At farm gates and kitchens along the Bells Line of Road, Angie Schiavone enjoys fresh produce and warm hospitality.
According to at least one tourism website, the small number of traffic lights along Bells Line of Road is one of the drawcards of the Hawkesbury Highlands: a route from Sydney to the central west without the potentially frustrating stop-start drive along the Great Western Highway. It's true, but there are plenty of reasons to stop along the way.
Bells Line of Road was named for Archibald Bell jnr, who, in 1823 at the age of 19, marked out the route with the help of local Aboriginal people. The winding, hilly road cuts through beautiful bushland, gaps in which reveal grand views of the vast Blue Mountains National Park. The mountains are a particularly intense shade of blue on the day we visit the area and more than once we mistake the eucalyptus haze for an immense body of water.
The Hawkesbury Highlands is known for its abundance of orchards and farms , and our first stop is Grose Vale's Enniskillen Orchard. While many orchards only open seasonally or on weekends, this family-owned farm welcomes visitors daily, year round, selling fruit and veg from the local area (if not their own) and pantry products such as Wirranina Ridge apple cider vinegar, which is healthy and great with olive oil as a salad dressing.
The peak harvest month is January, when stone fruit, apples, figs, passionfruit and more are in season and available at Enniskillen and beyond. Consult the Hawkesbury Harvest website (hawkesburyharvest .com.au) to plan a farm-gate itinerary.
As well as being fruit-bowl friendlier, the warmer months are also more conducive to outdoor activities: bushwalking in the national park and canoeing or kayaking the Grose River. Billycarting down the grass hills at Kurrajong Heights sounds like fun, too (see grasskarts.info) but as dark clouds roll in and the wind picks up, we're craving the great indoors and coffee.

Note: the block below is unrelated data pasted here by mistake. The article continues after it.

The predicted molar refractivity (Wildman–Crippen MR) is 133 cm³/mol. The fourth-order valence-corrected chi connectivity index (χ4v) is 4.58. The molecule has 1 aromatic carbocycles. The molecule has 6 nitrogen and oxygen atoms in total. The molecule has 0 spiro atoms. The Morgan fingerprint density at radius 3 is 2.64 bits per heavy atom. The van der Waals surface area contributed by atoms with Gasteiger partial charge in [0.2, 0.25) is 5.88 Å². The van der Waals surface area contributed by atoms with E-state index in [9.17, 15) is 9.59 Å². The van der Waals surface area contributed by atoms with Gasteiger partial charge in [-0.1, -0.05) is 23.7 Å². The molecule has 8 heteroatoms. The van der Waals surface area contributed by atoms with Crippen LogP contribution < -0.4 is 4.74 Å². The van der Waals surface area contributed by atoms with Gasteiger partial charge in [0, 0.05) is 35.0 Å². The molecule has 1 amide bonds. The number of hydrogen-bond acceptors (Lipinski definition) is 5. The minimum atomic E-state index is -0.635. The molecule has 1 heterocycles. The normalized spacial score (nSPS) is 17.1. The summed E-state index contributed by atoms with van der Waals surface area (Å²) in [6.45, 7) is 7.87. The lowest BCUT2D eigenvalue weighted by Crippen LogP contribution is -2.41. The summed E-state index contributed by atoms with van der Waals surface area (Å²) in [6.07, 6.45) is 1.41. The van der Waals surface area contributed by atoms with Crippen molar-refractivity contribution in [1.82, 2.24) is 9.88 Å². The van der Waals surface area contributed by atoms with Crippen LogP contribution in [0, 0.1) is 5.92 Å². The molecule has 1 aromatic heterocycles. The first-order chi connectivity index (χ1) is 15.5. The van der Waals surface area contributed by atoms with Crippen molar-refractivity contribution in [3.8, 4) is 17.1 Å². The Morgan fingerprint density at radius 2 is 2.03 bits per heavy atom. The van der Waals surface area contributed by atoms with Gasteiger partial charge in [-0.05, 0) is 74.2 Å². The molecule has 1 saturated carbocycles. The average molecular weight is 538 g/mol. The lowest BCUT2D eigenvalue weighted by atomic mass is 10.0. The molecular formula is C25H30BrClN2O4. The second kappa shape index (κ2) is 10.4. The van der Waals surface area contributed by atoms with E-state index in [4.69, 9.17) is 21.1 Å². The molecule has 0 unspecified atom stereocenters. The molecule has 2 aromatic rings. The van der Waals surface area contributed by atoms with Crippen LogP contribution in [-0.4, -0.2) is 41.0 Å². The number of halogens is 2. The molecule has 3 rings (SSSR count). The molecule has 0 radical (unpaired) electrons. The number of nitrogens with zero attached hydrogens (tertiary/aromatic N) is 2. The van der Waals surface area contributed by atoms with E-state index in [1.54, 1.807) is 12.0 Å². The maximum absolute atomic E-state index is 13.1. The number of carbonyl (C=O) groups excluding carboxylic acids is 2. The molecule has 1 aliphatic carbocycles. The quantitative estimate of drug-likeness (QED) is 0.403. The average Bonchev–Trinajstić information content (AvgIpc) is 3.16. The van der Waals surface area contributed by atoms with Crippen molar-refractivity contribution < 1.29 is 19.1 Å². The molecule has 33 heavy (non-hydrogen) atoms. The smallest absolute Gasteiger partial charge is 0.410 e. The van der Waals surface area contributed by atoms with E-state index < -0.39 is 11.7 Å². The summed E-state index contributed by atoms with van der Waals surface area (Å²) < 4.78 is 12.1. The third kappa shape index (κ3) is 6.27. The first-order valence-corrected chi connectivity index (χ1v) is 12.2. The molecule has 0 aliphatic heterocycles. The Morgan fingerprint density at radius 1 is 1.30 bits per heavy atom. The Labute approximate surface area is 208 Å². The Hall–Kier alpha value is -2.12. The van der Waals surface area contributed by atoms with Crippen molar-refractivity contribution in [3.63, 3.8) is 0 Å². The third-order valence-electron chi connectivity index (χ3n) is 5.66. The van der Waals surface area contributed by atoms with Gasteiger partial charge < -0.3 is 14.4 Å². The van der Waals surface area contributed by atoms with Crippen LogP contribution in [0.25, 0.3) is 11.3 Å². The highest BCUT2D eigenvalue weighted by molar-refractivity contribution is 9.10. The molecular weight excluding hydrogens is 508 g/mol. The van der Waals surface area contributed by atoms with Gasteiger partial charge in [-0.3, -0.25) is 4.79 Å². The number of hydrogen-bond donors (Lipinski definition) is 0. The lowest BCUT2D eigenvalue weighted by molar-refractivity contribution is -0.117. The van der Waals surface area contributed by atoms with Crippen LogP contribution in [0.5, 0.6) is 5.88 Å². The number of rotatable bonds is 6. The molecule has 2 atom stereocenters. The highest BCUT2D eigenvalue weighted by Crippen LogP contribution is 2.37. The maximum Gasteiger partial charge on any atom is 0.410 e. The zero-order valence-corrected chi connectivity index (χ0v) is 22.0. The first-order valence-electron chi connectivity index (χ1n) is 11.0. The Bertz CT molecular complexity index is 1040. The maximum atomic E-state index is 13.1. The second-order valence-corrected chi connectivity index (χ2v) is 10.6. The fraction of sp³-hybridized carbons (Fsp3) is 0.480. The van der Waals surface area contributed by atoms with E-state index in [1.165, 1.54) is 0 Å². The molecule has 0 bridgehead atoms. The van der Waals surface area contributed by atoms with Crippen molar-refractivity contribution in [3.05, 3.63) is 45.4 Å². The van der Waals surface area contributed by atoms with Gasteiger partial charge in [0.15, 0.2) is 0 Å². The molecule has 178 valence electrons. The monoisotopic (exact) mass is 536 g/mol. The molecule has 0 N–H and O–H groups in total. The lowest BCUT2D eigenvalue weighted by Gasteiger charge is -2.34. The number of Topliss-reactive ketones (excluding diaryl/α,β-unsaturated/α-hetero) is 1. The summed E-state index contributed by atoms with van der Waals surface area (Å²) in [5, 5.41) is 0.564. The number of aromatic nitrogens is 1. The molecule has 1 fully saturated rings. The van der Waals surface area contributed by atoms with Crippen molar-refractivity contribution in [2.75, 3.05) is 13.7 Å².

Kurrajong seems an ideal location, since it's an Aboriginal word for an endemic tree, the seeds of which were supposedly once roasted and used as a coffee equivalent. At Kurrajong Village, on Old Bells Line of Road, there are a couple of cafes, including Sassafras Creek. It doubles as an art gallery and gift shop and has seats on a balcony with big green Sydney Basin views. The menu is driven by local produce and has innovative fare, such as coriander-and-cauliflower pancakes with beetroot puree and roasted truss tomatoes. Coffee is from Bills Beans of Orange.
While this charming village is relatively quiet today, thousands of people are expected to gather here for the 14th annual Scarecrow Festival on October 23-24. There will be live music, magic shows, stalls and a competition to build a scarecrow. Entries will be displayed at Memorial Park on the Sunday at The Spectacle of Scarecrows for a people's choice vote.
A few more twists and turns along Bells Line of Road is Kurrajong Heights, where we plan to return for dinner at the historic Lochiel House, and a little further still is the apple-centric village of Bilpin.